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A forklift driver, employed at a Linfox road-rail container depot, and in the process of moving a 32 tonne container, caught the edge of a nearby stack with his load. This caused the fork truck to flip forward, severely crushing the driver inside the cabin. He lived – but remained in hospital for more than four months.
The magistrate considered ten elements in deciding on a penalty:
1. the court must hand down a large enough penalty so as to compel attention to occupational health and safety generally, and to ensure that workers whilst at work do not find themselves exposed to risks to their health and safety;
2. that even if an employer could not foresee the precise cause or circumstances of the exposure to a risk, they ought to foresee the actual risk itself, along with the resulting injuries;
3. if the business did actually consider the risk of injury as foreseeable but no adequate response resulted, then this also aggravates the offence;
4. the gravity of the consequences of an accident does not of itself dictate the seriousness of the offence or the amount of penalty. However the occurrence of death or serious injury may manifest the degree of the seriousness of the relevant detriment to safety;
5. the court will view more seriously a systemic failure by an employer to appropriately address a known or foreseeable risk than a risk to an employee due to a combination of inadvertence on the part of an employee and a momentary lapse of supervision;
6. in light of the objects and terms of the law, particularly relevant factors include general and specific deterrence;
7. that the law requires employers to take all practicable precautions to ensure safety in the workplace. This implies constant vigilance. Employers must adopt a proactive approach to safety and not merely reactive. In view of the scope of those obligations, in most cases the law must encourage a sufficient level of diligence by the employer in the future – particularly so where the employer conducts a large enterprise which involves inherent risks to safety;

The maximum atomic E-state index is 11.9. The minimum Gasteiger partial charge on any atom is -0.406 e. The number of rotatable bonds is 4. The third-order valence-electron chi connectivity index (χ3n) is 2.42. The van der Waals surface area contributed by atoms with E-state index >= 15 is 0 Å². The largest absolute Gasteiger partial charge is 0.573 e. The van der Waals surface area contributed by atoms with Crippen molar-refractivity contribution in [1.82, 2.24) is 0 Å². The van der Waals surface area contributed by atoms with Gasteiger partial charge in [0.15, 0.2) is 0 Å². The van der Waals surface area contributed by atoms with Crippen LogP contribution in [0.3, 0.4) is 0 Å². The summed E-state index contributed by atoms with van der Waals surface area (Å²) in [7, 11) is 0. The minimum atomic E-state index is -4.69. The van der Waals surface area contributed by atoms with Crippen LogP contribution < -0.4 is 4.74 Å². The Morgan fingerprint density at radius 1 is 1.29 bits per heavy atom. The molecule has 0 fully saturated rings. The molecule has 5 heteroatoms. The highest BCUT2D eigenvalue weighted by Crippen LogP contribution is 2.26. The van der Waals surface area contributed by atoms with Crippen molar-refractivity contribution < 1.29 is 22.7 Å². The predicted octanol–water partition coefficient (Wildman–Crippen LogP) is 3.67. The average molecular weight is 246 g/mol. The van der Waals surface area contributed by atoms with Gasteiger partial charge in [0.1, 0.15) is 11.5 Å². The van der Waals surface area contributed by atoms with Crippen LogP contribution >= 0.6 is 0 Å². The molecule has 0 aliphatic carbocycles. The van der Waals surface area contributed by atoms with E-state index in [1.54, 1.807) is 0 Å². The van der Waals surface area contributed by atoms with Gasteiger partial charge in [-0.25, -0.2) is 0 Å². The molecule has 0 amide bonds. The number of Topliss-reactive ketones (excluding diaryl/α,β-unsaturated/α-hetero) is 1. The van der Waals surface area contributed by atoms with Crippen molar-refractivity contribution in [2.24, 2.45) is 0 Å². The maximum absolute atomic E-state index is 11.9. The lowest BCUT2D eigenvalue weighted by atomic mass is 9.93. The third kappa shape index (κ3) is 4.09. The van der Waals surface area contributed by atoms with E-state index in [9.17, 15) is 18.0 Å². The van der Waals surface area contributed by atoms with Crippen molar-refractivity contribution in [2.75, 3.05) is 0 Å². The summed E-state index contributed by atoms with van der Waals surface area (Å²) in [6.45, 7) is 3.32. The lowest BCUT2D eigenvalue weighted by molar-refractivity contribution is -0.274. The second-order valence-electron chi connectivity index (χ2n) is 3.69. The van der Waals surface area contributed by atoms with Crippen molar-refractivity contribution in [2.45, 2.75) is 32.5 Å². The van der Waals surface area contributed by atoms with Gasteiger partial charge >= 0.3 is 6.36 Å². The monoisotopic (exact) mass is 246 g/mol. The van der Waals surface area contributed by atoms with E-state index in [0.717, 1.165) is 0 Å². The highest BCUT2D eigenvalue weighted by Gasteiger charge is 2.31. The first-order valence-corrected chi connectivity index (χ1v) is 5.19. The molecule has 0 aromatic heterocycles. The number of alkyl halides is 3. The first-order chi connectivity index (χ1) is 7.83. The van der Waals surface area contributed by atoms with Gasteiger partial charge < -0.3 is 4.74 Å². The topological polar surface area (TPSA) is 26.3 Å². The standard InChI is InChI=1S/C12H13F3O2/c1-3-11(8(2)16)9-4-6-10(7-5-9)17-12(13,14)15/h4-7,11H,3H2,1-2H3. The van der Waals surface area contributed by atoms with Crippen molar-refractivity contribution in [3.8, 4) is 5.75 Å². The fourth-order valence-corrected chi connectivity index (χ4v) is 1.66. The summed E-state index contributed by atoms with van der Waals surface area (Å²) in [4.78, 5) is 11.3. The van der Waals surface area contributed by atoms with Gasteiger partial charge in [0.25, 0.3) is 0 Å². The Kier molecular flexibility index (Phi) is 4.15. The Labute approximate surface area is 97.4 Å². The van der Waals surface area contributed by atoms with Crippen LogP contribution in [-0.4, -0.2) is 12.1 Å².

8. that the court regard the levels of maximum penalty set by the legislature as indicative of the seriousness of the breach under consideration;
9. the neglect of simple, well-known precautions to deal with an evident and great risk of injury, take a matter towards the worst case category;
10. the objective seriousness of the offence may call for the imposition of a very substantial penalty to vindicate the social and industrial policies of the legislation and its regime of penalties.
The magistrate also noted the following facts about this case:
1. the fact that prior to the incident, Linfox did not undertake a formal hazard identification and risk assessment of container movements;
2. the generally-known and foreseeable risk of injury associated with operating a fork truck with a raised load;
3. the fact that Linfox inadequately responded to the identified risk of injury due to congestion in the container yard until after the incident;
4. the fact that reasonable practicable steps, if taken, would enable Linfox to maintain a safe working environment, including plant and systems of work
– safe for its employees and without risk to their health;
5. the lack of adequate supervision, including the absence of appropriately skilled and qualified supervisors; and
6. the lack of a pro-active approach to risk identification and assessment at the yard prior to the incident, particularly given the generally known risks associated with operating fork trucks contributed to the seriousness of the incident;
On the other hand, Linfox did plead guilty early, and did afterwards try to address the inadequacy of the site. The court found $150k an appropriate penalty, along with an extra $25k to Comcare for costs.